Stories and Memories of Leon Amyx


Leon Painting in 1945.

Leon Amyx at Hartnell College, 1950.

Leon Painting in the 1960s.


In Honor of Leon Amyx - The Hartnell College Scholarship Foundation

Leon was a beloved teacher of 36 years at Hartnell College in Salinas, California.  He inspired thousands of students in his classes, including many that went on to become artists. A few of his more well known students at Hartnell College have included realist Ralph Goings, and cartoonist Eldon Dedini. Following his death a scholarship was setup at Hartnell to support students in the arts.   More Info:



Painting the Emeryville Dump

Listen to the Audio Recording of a 1990's interview when Leon shared a memory of painting the Emeryville Dump in 1937. 

LISTEN HERE:


Cartoonist Eldon Dedini spoke of Leon as a father figure and mentor.

In the documentary Dedini: A Life of Cartoons, Eldon Dedini, one of the greatest American cartoonists and one of Leon's students, speaks of Leon as a father figure and mentor.

VIEW HERE:


Dinner gathering with Millard Sheets and friends

Leon joined Millard Sheets and CCAC instructor Hamilton Wolf for a dinner with other students at the apartment of Alex Nepote. Also at the gathering were Ray Wilson, Lous Moulthrop, Al Atwel.

Leon was a student of Millard Sheets at U.C. Berkeley during the summer of 1937, and he also had studied with Hamilton Wolf the previous summer at CCAC.

(Leon is standing, 2nd from the left)


American Photorealist painter Ralph Goings, spoke fondly of Leon Amyx as his mentor:

Excerpt from an Oral History Interview with Ralph Goings, 2009 Sept. 10-11, Archives of American Art, Smithsonian Institution

     Interview with Ralph L. Goings 
     Conducted by Judith Olch Richards
     At the Artist's home and studio in Santa Cruz, California
     September 10 and 11, 2009


Excerpts from the interview:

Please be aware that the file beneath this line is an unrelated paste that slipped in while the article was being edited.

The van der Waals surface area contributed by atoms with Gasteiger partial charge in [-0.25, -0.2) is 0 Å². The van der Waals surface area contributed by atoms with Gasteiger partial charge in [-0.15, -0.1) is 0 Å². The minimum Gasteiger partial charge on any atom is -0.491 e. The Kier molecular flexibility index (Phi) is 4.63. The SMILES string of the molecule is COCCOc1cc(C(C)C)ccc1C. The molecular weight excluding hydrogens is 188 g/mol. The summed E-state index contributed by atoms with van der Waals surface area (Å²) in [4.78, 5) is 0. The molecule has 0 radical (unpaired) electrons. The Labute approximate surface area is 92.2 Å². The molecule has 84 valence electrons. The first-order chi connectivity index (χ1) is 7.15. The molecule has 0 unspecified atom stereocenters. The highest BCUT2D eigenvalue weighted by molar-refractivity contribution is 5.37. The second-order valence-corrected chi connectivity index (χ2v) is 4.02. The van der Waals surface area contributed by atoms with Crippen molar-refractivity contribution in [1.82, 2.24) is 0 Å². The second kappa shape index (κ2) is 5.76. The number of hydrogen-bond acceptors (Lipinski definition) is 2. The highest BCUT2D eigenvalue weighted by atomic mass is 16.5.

Ralph Goings speaking of Leon Amyx:  "Somehow he and I connected right away, and he sort of became my mentor. He made me sort of an assistant. It was a one-man art department in those days. It was a pretty small school. But he made me a sort of assistant, and he would invite several advanced students on weekends to go out with him on sketching trips, you know..."

"I signed up for a semester class with him when I first started there, and by the end of that first semester, he was talking to me about going to art school - of, you know, finishing up in the junior college and going to art school. And he was encouraging me to look into the possibility of what was then called the California College of Arts and Crafts in Oakland. It's now California College of [the] Art[s]."

"And, as I said, he sort of gave me a part-time job as assistant to him in the department. And, you know, he just was - I think the thing that really helped me, aside from the technical stuff that I learned from him, was that he - he never talked down to me. I always felt that he was talking to me as another artist, not as a teacher-student situation, because when we would go out on sketching trips and so on, he would always - you know, he would always look at what I was doing, but he talked to me about it as though I was, you know, an artist on the same level as him, not somebody who was a dumb student that had to be told what to do, and I guess that really attracted me to his ideas."


Correspondence with Clarence Hinkle

Leon had a personal “master/apprentice” relationship in the early 1940's with Clarence Hinkle, a well known early California artist, teacher, and mentor to Millard Sheets. 

The following is a quote from Leon's handwritten biography: 

 “In the Early 1940’s I met Clarence Hinkle. He was first cousin of my father-in-law. We visited in Santa Barbara, and corresponded. He analyzed his paintings for me as well as mine. What I learned from these meetings, and correspondence, was unique and invaluable. He told my wife. 'Leon is paint hungry', and he proceeded to feed me.”

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